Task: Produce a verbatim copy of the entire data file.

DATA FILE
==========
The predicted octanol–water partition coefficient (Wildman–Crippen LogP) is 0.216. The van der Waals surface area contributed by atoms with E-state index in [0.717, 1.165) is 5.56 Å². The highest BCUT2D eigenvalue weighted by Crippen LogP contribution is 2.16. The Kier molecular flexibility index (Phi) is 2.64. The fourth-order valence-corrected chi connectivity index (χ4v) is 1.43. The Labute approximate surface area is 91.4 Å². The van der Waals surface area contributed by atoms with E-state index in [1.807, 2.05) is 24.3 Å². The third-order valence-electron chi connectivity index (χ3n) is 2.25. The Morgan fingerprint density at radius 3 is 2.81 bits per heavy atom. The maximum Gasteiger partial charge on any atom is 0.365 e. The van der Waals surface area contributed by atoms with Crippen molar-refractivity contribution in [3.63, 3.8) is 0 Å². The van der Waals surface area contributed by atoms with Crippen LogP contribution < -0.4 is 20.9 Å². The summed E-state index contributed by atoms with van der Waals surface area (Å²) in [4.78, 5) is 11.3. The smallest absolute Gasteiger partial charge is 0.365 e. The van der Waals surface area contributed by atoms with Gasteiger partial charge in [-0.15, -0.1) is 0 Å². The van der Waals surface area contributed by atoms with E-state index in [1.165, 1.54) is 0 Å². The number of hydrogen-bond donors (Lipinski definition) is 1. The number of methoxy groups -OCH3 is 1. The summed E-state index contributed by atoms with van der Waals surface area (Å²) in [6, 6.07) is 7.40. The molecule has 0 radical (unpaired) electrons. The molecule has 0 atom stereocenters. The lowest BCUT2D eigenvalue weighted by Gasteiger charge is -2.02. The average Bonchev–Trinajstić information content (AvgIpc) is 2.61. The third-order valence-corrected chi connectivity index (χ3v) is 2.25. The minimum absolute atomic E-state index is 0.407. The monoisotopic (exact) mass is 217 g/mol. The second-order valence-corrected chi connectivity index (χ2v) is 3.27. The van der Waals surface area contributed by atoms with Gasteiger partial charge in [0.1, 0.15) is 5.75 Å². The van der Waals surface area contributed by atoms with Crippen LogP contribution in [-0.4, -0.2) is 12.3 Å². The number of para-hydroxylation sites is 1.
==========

The predicted octanol–water partition coefficient (Wildman–Crippen LogP) is 0.216. The van der Waals surface area contributed by atoms with E-state index in [0.717, 1.165) is 5.56 Å². The highest BCUT2D eigenvalue weighted by Crippen LogP contribution is 2.16. The Kier molecular flexibility index (Phi) is 2.64. The fourth-order valence-corrected chi connectivity index (χ4v) is 1.43. The Labute approximate surface area is 91.4 Å². The van der Waals surface area contributed by atoms with E-state index in [1.807, 2.05) is 24.3 Å². The third-order valence-electron chi connectivity index (χ3n) is 2.25. The Morgan fingerprint density at radius 3 is 2.81 bits per heavy atom. The maximum Gasteiger partial charge on any atom is 0.365 e. The van der Waals surface area contributed by atoms with Crippen molar-refractivity contribution in [3.63, 3.8) is 0 Å². The van der Waals surface area contributed by atoms with Crippen LogP contribution < -0.4 is 20.9 Å². The summed E-state index contributed by atoms with van der Waals surface area (Å²) in [4.78, 5) is 11.3. The smallest absolute Gasteiger partial charge is 0.365 e. The van der Waals surface area contributed by atoms with Gasteiger partial charge in [-0.15, -0.1) is 0 Å². The van der Waals surface area contributed by atoms with E-state index in [1.165, 1.54) is 0 Å². The number of hydrogen-bond donors (Lipinski definition) is 1. The number of methoxy groups -OCH3 is 1. The summed E-state index contributed by atoms with van der Waals surface area (Å²) in [6, 6.07) is 7.40. The molecule has 0 radical (unpaired) electrons. The molecule has 0 atom stereocenters. The lowest BCUT2D eigenvalue weighted by Gasteiger charge is -2.02. The average Bonchev–Trinajstić information content (AvgIpc) is 2.61. The third-order valence-corrected chi connectivity index (χ3v) is 2.25. The minimum absolute atomic E-state index is 0.407. The monoisotopic (exact) mass is 217 g/mol. The second-order valence-corrected chi connectivity index (χ2v) is 3.27. The van der Waals surface area contributed by atoms with Gasteiger partial charge in [0.1, 0.15) is 5.75 Å². The van der Waals surface area contributed by atoms with Crippen LogP contribution in [-0.4, -0.2) is 12.3 Å². The number of para-hydroxylation sites is 1.